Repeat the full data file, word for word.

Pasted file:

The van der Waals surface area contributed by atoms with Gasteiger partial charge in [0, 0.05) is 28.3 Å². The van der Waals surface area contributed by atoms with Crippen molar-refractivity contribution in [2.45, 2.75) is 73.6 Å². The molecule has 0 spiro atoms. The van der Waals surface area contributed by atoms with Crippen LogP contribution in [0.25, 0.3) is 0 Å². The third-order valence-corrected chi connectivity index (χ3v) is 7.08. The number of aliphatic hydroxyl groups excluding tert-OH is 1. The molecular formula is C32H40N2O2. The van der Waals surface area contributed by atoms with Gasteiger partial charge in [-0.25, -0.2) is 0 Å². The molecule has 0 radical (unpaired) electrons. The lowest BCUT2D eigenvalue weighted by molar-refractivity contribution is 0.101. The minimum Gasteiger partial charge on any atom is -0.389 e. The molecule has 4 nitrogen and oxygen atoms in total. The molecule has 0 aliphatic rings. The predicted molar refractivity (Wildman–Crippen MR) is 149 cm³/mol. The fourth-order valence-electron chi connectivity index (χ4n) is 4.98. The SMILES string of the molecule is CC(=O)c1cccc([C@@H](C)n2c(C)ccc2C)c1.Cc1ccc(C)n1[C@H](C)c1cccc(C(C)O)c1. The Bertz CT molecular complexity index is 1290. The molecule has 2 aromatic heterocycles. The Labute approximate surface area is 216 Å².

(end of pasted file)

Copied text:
The van der Waals surface area contributed by atoms with Gasteiger partial charge in [0, 0.05) is 28.3 Å². The van der Waals surface area contributed by atoms with Crippen molar-refractivity contribution in [2.45, 2.75) is 73.6 Å². The molecule has 0 spiro atoms. The van der Waals surface area contributed by atoms with Crippen LogP contribution in [0.25, 0.3) is 0 Å². The third-order valence-corrected chi connectivity index (χ3v) is 7.08. The number of aliphatic hydroxyl groups excluding tert-OH is 1. The molecular formula is C32H40N2O2. The van der Waals surface area contributed by atoms with Gasteiger partial charge in [-0.25, -0.2) is 0 Å². The molecule has 0 radical (unpaired) electrons. The lowest BCUT2D eigenvalue weighted by molar-refractivity contribution is 0.101. The minimum Gasteiger partial charge on any atom is -0.389 e. The molecule has 4 nitrogen and oxygen atoms in total. The molecule has 0 aliphatic rings. The predicted molar refractivity (Wildman–Crippen MR) is 149 cm³/mol. The fourth-order valence-electron chi connectivity index (χ4n) is 4.98. The SMILES string of the molecule is CC(=O)c1cccc([C@@H](C)n2c(C)ccc2C)c1.Cc1ccc(C)n1[C@H](C)c1cccc(C(C)O)c1. The Bertz CT molecular complexity index is 1290. The molecule has 2 aromatic heterocycles. The Labute approximate surface area is 216 Å².